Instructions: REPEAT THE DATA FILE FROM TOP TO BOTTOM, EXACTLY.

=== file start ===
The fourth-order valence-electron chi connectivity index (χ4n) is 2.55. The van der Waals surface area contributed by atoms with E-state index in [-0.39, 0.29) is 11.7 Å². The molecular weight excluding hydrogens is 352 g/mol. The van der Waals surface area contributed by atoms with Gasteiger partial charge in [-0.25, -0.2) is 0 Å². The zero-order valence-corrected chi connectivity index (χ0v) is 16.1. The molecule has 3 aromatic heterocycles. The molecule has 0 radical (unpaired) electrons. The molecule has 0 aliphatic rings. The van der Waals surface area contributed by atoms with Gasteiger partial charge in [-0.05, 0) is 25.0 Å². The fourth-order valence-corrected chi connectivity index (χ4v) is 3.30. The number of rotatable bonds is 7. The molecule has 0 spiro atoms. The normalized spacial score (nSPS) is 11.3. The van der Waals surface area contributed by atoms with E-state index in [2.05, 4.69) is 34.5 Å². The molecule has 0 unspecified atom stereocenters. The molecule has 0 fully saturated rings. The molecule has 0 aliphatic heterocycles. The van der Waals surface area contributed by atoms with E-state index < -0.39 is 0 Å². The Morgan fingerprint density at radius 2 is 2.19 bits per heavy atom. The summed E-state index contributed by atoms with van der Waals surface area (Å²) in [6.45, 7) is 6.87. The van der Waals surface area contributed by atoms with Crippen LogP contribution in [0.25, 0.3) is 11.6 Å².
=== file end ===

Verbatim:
The fourth-order valence-electron chi connectivity index (χ4n) is 2.55. The van der Waals surface area contributed by atoms with E-state index in [-0.39, 0.29) is 11.7 Å². The molecular weight excluding hydrogens is 352 g/mol. The van der Waals surface area contributed by atoms with Gasteiger partial charge in [-0.25, -0.2) is 0 Å². The zero-order valence-corrected chi connectivity index (χ0v) is 16.1. The molecule has 3 aromatic heterocycles. The molecule has 0 radical (unpaired) electrons. The molecule has 0 aliphatic rings. The van der Waals surface area contributed by atoms with Gasteiger partial charge in [-0.05, 0) is 25.0 Å². The fourth-order valence-corrected chi connectivity index (χ4v) is 3.30. The number of rotatable bonds is 7. The molecule has 0 spiro atoms. The normalized spacial score (nSPS) is 11.3. The van der Waals surface area contributed by atoms with E-state index in [2.05, 4.69) is 34.5 Å². The molecule has 0 unspecified atom stereocenters. The molecule has 0 fully saturated rings. The molecule has 0 aliphatic heterocycles. The van der Waals surface area contributed by atoms with E-state index < -0.39 is 0 Å². The Morgan fingerprint density at radius 2 is 2.19 bits per heavy atom. The summed E-state index contributed by atoms with van der Waals surface area (Å²) in [6.45, 7) is 6.87. The van der Waals surface area contributed by atoms with Crippen LogP contribution in [0.25, 0.3) is 11.6 Å².